Fun Horn Facts
Which genre of music is least likely to have French Horns?
In what century were valves invented for the French horn?
- 19th. The valves were a welcome change. It sure made changing notes easier.
The early French horn, or "hunting horn" as it was called back then, had a specific purpose. What was it?
- Hunting. I really hope you got this one right. The answer was in the question. It was used to communicate with each other and was played while on the back of a horse.
What is the main difference between a single horn and a double horn?
- The single has 3 valves while the double has 4. The double horn has an extra valve called the "thumb valve" which makes lower notes and higher notes a little easier to reach. Another difference is that the single has 4 slides and the double has 9 (sometimes 10).
Some credit the mouthpiece with giving the French horn its distinctive mellow sound. What shape does the mouthpiece of a French horn have?
- A funnel. The French horn uses a deep, funnel-shaped mouthpiece. The shape of the mouthpiece also wreaks havoc on the player's lips as any French horn player knows.
How long is the single horn when it is uncoiled?
- 12 feet (4 meters). Incredible isn't it? And the French horn is not alone when it comes to the long length of its tubing. The Tuba is 16 feet long.
- BUT, the double horn is 18' feet long uncoiled!!!
What is one thing that separates the French horn from other popular brass instruments?
- It's the only one that's played left-handed. It is also the only one that has the bell pointing backwards.
- You can also get French horns altered for right-handed playing.
What is the name of a particular French horn that is used commonly in marching bands?
- Mellophone. The Mellophone resembles a Trumpet but with more tubing. It is much easier to play while moving than a standard French horn and requires the person playing to play with their right hand.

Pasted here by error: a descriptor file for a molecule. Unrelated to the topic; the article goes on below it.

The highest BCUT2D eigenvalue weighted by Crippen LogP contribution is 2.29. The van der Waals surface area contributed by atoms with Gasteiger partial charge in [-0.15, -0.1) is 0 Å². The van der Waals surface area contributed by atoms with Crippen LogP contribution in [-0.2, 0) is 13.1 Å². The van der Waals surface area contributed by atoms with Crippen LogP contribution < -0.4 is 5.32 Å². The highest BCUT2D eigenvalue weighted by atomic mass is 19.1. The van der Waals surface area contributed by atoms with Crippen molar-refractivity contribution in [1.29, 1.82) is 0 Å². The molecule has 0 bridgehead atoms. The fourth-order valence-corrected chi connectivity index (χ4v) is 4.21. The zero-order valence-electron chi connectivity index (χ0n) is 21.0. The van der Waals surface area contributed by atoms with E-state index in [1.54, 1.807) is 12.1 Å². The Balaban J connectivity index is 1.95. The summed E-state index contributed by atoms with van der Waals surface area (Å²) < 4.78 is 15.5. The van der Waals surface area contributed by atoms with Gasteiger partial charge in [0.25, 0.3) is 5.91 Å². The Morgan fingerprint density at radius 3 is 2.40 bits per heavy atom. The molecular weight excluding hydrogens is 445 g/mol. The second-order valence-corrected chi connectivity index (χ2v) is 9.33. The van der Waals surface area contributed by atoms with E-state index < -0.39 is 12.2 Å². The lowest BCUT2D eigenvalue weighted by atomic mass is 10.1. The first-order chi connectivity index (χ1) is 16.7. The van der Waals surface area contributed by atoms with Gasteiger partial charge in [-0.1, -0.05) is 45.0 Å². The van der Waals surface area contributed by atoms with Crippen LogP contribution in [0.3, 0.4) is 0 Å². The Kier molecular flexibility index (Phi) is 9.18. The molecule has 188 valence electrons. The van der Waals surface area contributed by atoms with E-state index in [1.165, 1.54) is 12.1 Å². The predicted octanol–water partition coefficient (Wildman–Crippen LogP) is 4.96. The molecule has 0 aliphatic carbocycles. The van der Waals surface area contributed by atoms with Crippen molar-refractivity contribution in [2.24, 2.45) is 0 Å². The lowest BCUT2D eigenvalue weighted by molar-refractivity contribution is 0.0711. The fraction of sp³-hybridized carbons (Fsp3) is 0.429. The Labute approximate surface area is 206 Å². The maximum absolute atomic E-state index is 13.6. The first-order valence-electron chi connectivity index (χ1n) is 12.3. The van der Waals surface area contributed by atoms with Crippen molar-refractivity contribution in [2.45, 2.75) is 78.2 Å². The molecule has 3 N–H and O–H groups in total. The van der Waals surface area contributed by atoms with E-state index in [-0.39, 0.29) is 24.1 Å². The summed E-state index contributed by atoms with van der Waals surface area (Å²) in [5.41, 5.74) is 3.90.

What is an invention that made the French horn easier to carry?
- The screw bell. The screw bell does exactly what its name suggests, it can become detached from the rest of the horn. It comes in handy because the French horn case has a bulge in it for the bell. Which makes the case a bit unwieldy. But, if you take the bell off, the case can become much more slim and easier to carry.
Suppose that the French horn were in a choir. What vocal sections would it cover?
- Tenor, Alto, and Baritone. Cool, isn't it? That shows how versatile the French horn is.
There are a lot of fun facts about the French Horn, but here are a few:
- The French Horn is obviously a member of the Brass family of instruments: constructed of brass (or at least metal) tubing, sounded by a brass-style (lip-reed) mouthpiece. And yet, while it sits easily in the Brass Quintet and other Brass ensembles, it is also considered irreplaceable in the Woodwind Quintet!
- The French Horn sits easily in the lap of its player, and can be lifted and carried with ease. However, the tubing, if stretched straight, would be about (and I do mean about!) 18' long. The 'double horn', which has two sets of valves and an additional valve which chooses between the sets, will be even longer.
- The French Horn is one of a small group of instruments which have changed little from their roots in the Renaissance. The natural horn is roughly the same length, has approximately the same bore size (although thicker walls) and pretty much the same bell diameter as the modern single Horn, and a good player can play most Baroque and Renaissance music that would have been played on a natural horn without touching his valves! The natural horn used "crooks" to change the key it played in: each crook was a turn of tubing which added just enough length to the over all horn to change the key properly. It was inserted between the mouthpiece and the horn. The valves of the modern horn do exactly the same thing, except that the tubing is 'switched' in by valves and are located more near the center of the horn's tube.
- French Horn players are known for having a bizarre sense of humor, although this may be stereotyping. It is generally felt that the Horn is so hard to play, that no one who lacks a bizarre sense of humor would stick with it.
- The Horn player puts his hand into the bell of the horn to play it. This is both utilitarian (since it allows the player to modify the tone and perhaps even the pitch as they play) and a holdover from the Natural Horn. By pressing their hand into the bell, the horn player could raise the pitch of the instrument by a half-tone, filling in the gaps between diatonic notes in the harmonic series.
There are 43 facial muscles. Horn players use nearly all of them to form a proper embouchure!
- Here's one last one, at least for now: In the orchestra, the Horn section is divided into "high horns" and "low horns". Although the best players can play the entire range of the instrument with the same facility and beauty of tone, there was a time a century or two ago when horn players specialized in playing high or low.